JONATHAN PATTERSON, familiarly known throughout this part of the State as "Dock" Patterson, belongs
to a family of Scotch origin, the grandfather of our subject having been a native of the Highlands
of Scotland, when he received thorough training and education, and when a young man came with Gen.
Lafayette to the United States, where he served as a soldier through the latter part of the
Revolutionary War. He afterward settled in Tennessee and there married his first wife, who died
while in the prime of life in Marshall County. After her death Mr. Patterson removed to Muhlenberg
County, Ky., and there met and married his second wife and came to Illinois in 1828. His son, David,
the father of our subject, came to Illinois the same year, traveling overland with an ox-team and
a horse, the horse being hitched in front of the oxen. They brought their household goods with them
and after stopping for a short time in Edgar County, continued their travels in the same way to
Moultrie County, which they reached in March, 1833. After visiting in Shelby County they finally settled
near Sullivan, this county, and here David Patterson, the father of our subject, began life as a pioneer
in the wilds of the new country. He helped to lay out the present city of Sullivan and spent his last
years here, dying in October, 1867. His wife survived him for two years and passed away at an advanced
age. By her marriage to David Patterson she had four sons and three daughters, four of whom are still living.
David Patterson, the father of our subject, was born in Tennessee in 1806 and he was yet a young
man when he came to Illinois, and here he married Polly Harbaugh, whose parents, Jacob and Nancy (
Hill) Harbaugh, were of Pennsylvania Dutch stock and came from West Pittsburg, Pa., traveling down
the Ohio River on a flatboat, making the first settlement in Muhlenberg County, Ky. After the marriage
of their daughter, Polly, with David Patterson, the family came to Illinois and settled in what is
now Moultrie County in the year 1833, and here Mr. and Mrs. Harbaugh spent their last years and died
of old age. They were well-known and highly respected among the pioneers of this part of the State.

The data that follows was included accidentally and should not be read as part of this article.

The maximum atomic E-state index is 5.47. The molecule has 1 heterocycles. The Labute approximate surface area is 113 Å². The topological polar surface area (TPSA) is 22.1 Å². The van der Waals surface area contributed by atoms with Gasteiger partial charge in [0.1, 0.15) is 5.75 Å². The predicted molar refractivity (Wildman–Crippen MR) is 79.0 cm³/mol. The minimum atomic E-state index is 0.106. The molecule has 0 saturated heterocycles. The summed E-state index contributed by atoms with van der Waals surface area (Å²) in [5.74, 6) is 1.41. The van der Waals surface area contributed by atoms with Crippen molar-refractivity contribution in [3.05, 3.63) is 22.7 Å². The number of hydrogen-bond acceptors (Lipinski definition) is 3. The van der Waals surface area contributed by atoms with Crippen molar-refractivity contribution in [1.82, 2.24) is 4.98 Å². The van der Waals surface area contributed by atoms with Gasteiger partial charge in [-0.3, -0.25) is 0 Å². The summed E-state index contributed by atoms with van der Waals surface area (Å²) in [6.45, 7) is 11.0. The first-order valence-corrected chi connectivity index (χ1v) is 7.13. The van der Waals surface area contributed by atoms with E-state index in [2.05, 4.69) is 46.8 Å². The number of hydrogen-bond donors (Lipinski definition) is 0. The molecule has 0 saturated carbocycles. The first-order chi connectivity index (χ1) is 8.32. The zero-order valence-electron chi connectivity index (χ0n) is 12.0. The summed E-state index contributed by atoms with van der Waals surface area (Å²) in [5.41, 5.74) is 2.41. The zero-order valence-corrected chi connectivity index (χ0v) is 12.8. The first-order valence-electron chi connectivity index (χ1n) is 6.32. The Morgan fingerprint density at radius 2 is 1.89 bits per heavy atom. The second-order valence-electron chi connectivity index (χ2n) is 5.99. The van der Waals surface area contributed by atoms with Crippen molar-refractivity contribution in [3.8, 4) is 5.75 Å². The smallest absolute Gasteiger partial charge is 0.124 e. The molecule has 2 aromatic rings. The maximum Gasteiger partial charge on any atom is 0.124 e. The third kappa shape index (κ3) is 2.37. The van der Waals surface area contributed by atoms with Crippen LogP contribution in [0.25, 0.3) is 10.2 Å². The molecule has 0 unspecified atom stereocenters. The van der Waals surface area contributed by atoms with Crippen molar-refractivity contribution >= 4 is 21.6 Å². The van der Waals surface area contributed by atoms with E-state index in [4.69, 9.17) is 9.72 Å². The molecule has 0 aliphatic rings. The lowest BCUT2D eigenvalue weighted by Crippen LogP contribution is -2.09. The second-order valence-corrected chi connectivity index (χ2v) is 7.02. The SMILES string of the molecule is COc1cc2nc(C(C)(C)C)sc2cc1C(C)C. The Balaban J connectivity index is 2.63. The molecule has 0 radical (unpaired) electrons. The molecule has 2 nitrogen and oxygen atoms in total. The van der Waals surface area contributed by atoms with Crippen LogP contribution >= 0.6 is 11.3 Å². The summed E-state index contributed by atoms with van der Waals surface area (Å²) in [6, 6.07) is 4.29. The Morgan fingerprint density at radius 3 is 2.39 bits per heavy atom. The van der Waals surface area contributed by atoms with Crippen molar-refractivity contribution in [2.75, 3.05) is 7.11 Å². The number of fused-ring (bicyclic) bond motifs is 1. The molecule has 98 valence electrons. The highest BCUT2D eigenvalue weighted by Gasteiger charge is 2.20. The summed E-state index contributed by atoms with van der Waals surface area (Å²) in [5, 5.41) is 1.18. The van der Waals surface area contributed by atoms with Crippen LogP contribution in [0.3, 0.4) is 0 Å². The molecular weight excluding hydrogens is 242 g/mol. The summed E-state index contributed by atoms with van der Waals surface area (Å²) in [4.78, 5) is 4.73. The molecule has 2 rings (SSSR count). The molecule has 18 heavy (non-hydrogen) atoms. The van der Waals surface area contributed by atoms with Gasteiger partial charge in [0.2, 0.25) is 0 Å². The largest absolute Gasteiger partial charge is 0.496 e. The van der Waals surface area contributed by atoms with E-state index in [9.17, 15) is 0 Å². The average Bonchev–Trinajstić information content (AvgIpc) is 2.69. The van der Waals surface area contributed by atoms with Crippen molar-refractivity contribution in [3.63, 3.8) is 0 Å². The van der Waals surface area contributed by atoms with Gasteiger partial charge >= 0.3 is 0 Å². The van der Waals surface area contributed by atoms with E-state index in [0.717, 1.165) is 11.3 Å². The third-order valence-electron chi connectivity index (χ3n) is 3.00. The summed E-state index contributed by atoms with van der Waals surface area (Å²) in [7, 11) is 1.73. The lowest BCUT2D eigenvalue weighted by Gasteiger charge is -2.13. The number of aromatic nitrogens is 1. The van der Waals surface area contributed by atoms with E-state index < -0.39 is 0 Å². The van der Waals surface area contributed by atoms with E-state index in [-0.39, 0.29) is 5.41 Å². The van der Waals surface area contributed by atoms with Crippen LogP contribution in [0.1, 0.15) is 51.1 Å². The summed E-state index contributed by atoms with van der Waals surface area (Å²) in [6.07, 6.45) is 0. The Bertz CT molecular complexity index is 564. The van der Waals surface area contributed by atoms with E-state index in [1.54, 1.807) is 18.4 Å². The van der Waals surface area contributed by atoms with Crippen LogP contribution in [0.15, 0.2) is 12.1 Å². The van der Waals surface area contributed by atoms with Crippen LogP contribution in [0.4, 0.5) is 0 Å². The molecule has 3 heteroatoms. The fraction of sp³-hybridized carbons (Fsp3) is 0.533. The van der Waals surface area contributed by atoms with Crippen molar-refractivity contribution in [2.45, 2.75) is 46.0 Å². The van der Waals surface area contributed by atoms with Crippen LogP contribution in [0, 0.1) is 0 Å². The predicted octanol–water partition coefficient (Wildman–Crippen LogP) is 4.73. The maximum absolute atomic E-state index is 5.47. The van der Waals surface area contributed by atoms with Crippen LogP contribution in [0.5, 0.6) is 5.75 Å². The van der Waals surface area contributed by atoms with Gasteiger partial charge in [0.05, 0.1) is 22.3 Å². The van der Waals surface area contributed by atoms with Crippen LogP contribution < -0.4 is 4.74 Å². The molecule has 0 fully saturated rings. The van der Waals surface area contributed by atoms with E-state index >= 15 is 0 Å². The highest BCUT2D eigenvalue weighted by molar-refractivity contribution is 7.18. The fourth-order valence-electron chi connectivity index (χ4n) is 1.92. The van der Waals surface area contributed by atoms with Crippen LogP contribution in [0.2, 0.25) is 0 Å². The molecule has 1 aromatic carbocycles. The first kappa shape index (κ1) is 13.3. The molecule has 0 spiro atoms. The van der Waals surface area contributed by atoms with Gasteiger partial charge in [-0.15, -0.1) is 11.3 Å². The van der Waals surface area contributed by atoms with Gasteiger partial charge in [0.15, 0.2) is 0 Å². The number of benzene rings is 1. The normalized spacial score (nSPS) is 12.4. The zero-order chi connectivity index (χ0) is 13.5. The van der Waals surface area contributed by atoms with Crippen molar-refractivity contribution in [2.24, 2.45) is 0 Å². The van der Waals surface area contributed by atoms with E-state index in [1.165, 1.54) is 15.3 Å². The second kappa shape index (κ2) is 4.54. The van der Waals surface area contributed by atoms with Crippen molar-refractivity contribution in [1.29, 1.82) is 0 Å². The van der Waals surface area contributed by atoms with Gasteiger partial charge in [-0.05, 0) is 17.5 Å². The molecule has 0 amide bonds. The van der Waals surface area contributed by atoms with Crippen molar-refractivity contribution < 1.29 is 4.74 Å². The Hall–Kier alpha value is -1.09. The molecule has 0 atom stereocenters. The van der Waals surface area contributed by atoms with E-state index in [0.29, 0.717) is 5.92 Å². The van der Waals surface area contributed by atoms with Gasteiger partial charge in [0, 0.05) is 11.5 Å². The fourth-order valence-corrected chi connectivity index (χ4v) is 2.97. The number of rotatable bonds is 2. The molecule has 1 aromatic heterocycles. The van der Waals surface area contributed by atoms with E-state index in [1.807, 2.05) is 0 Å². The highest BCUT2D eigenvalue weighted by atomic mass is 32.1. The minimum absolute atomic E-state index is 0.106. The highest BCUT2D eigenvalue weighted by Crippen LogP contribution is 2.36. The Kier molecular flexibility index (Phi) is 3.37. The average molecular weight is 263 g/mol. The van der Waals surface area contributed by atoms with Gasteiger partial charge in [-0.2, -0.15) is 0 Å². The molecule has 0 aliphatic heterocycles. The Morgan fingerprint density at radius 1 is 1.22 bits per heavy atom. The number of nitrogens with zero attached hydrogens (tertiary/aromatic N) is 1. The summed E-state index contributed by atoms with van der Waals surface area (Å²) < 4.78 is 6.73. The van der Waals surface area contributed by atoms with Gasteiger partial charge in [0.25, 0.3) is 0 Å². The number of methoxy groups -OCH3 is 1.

After David Patterson and his wife settled in this county they took a farm and improved it and spent
the remainder of their days here. Mr. Patterson died while on a visit in Marshall County, Tenn., in
October, 1866, but his remains were brought home and lie in the cemetery at Sullivan. His wife died
in August, 1869. They were members of the Christian Church and personal friends of Dr. Alexander
Campbell. Mr. Patterson was a prominent man in the Democratic ranks and for many years served as
Justice of the Peace and School Commissioner for a long while. He was County Judge for twelve years
and helped to organize the county and to get the bill through the Legislature, and also assisted in
locating the county seat.
"Dock" Patterson was the first born of his parents, his natal day being October 1, 1827, and his
native place being in Muhlenberg County, Ky. He was thus not quite a year old when his parents came
to Edgar County, this State, and was yet a child when they continued their migration to this county.
He received a log schoolhouse education and grew to manhood, taking up the occupation of a farmer a
nd stock-raiser. For forty years back he has been the favorite auctioneer at sales of stock all over
the county, and indeed throughout this portion of the State. In 1883 he came to Sullivan and bought
a livery stable which he is now managing on North Main Street.
Our subject was married in this county to Miss Julia A. Souther, who was born in Kentucky, October 10,
1829. She came north with her parents in the fall of 1833 and received her training and education in
this county. She is a woman of unusual ability, a faithful wife and affectionate mother. Of their
seven children four are deceased, namely: John, Mary, William A., and Charles H., while those who remain
in this life are, Sarah, the wife of Mack D. Philhower, a conductor on the Sante Fe Railroad, residing
in Pekin, Ill., and Nancy and Katie who are ate home with their parents. The positions of Deputy Sheriff
and Constable have for nine years been filled by Mr. Patterson and he has also been Township Collector.
His political views ally him with the Democracy and he is a member of the Blue Lodge of Masons, at Sullivan.
Both he and his lovely wife are identified with the Christian Church in which he has served as Deacon.
Portrait and Biographical Record of Shelby and Moultrie Counties, 1891 - p. 259/260
Transcription copyright 2003/2007, Moultrie County ILGenWeb/USGenWeb